By Cathy Eck
This post is related to anearlier post on intimidation and interrogation.
Ashamed of our False Self
People might not admit it, but they’re ashamed of their false self. Now think about that. If you’re ashamed of something then you think that it’s YOU. If you think you are your false self, you try to cover it up with something acceptable and nice. But it’s still there. Covering up our false self makes it hard to see and much harder to let go. So as much as we don’t like that evil little monster inside of us, we must see it to let it go.
One of the keys to letting go of the false self is to realize that your false self isn’t you — not even a little bit. Your false self is a bunch of beliefs. You weren’t born with any of them. The false self was created by authority figures in your life.
This recognition supports you in three ways:
First, you recognize that you aren’t letting go of anything important. You won’t be needing that manure in the future.
Second, you realize that all the horrible stuff you thought you did was done by your false self (which isn’t YOU). When you no longer fear being bad, you can’t be anything but good. Now I realize that statement will hurt church donations, but that’s their problem.
Third, you realize that your True Self, which is good, positive, and loving is the real YOU. It isn’t gone, it’s buried in false self manure. Letting go is your giant shovel.
The “False” True Self
I know that looks like a typo, but it’s not. When people are ashamed of their seemingly uncontrollable false self, and they don’t know how to let it go, they create a fake True Self to cover it up (which is more false self). They sound nice and kind, and often have many profound sayings stored in memory. But their words of wisdom are not original, and they’re usually passive-aggressive. Their little aggressive duck legs are paddling hard under the surface, but we only see them passively gliding on the water.
Their goal is to gain power in every relationship. They want power because they aren’t living from their True Self. The True Self is never looking for power from others; it has unlimited power.
I once had a passive-aggressive intimidator in my life. He didn’t slam me with criticism; he elevated others above me. Let’s say I was perfecting my lasagna recipe. He’d say, “Oh this is good.” (pause) “My mother makes the best lasagna I ever ate.” The pretense was that the comments weren’t connected; but they were. The goal was to get me to feel insecure so he’d retain the power in our relationship. I rarely responded to his comments because what can you say? Any response just increased the manure pile. The pattern worked for him, and so he repeated it frequently; over time, my self esteem eroded. I developed the belief that no matter how hard I worked at something, others were always going to be better than me.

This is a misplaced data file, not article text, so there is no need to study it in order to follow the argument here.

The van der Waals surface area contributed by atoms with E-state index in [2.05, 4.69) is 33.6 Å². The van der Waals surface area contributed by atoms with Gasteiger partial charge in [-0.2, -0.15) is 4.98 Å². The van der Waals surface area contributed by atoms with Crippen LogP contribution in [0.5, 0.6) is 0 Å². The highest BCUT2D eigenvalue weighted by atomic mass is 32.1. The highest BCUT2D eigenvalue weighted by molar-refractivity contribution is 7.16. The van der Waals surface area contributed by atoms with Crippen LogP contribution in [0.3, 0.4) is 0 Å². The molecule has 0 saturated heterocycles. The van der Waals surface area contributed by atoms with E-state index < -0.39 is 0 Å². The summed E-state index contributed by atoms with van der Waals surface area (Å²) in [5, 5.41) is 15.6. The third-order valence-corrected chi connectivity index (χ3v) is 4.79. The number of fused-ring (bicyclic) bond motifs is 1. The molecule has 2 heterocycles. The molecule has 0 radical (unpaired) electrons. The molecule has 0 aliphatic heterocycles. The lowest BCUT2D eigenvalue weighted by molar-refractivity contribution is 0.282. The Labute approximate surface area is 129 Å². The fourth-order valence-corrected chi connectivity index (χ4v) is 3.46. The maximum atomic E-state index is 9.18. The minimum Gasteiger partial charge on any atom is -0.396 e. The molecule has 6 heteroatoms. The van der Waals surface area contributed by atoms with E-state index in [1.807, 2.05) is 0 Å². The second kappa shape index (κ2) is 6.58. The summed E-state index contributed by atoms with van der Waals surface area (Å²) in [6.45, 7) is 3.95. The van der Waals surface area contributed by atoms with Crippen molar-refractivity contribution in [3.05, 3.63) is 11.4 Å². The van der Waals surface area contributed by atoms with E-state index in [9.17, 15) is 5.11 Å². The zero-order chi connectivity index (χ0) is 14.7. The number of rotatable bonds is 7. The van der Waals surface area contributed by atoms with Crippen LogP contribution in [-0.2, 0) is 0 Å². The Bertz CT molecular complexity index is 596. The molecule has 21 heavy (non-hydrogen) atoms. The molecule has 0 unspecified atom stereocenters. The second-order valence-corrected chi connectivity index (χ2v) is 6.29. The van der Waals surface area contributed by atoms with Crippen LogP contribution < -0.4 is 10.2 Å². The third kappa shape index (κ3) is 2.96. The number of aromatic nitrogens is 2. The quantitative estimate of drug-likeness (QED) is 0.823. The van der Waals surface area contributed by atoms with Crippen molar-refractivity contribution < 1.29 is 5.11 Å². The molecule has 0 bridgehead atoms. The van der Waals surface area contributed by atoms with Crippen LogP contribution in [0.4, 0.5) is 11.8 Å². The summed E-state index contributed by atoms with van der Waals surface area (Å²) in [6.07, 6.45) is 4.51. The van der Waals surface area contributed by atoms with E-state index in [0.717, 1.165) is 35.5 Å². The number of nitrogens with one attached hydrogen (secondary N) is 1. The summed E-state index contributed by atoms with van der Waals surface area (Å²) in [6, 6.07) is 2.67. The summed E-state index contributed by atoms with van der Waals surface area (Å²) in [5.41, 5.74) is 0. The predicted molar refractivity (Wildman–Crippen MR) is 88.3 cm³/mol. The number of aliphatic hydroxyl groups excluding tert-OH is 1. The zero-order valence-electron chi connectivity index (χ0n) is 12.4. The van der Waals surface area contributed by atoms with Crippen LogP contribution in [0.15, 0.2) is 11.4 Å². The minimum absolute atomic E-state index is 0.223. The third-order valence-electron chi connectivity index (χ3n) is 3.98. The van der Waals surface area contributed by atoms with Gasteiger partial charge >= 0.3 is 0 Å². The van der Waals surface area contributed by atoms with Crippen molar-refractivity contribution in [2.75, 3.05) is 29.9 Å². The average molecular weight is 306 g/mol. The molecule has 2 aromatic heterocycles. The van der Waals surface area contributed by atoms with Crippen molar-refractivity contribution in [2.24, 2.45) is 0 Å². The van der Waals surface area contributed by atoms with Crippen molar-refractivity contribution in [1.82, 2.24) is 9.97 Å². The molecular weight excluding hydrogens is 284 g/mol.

I went searching for an answer. One day I realized that my ability to be great at anything ended after I met him. Quite frankly, he was just doing to me what had been done to him to erode his self esteem. People treat others the way they were treated. Forget the Golden Rule; no one applies it in the illusion.
I realized that his comments weren’t even true; they were an intentional power play. So I let my belief go. I was now standing in my True Self. The game never worked again.
Passive-aggressive personas trick us because we can’t see the aggressive duck feet. Often you can feel it; or like me, you notice that your self-esteem is fading. It helps to go back to another time or place outside of the passive-aggressive relationship. In my case, I went back to a time before our relationship. That gave me a touchstone to support letting go of my beliefs.
Intimidators are often passive-aggressive. We don’t catch the aggressive intimidation part, because it’s passively masked by their expertise or authority. Telling people that they’re sinners and hell bound is first-rate intimidation. Telling someone they’re incurable because you don’t have a cure is worse than intimidation.
My son is a server; yesterday he waited on two priests. One commented that the menu changed — some items were gone. My son told him that if he wanted something from the old menu, he would have it special made. The priest said, “Change is good, my son.” My son bit his tongue; he wanted to say, “If change is so damn good then why didn’t you change out of your priest robe before coming to a burger joint.” The priest demonstrated the latest form of subtle passion-aggression. One appears to be offering advice, but the advice isn’t requested or needed. In fact, it isn’t even relevant.
My son demonstrated the key to freeing yourself from passive-aggressive relationships. He knew the priest was talking to himself, because he knows that he loves change. Knowing ourself is the best defense against passive-aggressive behavior. The priest was the one desperate for change — dah! The priest couldn’t know my son because his own false veil was covering his eyes.
No one needs to learn the truth; everyone has it inside already. We only need to see through the illusion and let the false stuff go; then everyone can live from the truth all the time. I can’t wait for that day.
Because my son could see through the priest’s passive-aggressive mask, he didn’t believe him. He just got the joke and had a good laugh.
Many people get caught in victimhood because of passive-aggresive behavior and turn it into an advantage to stay sane. But that keeps them stuck.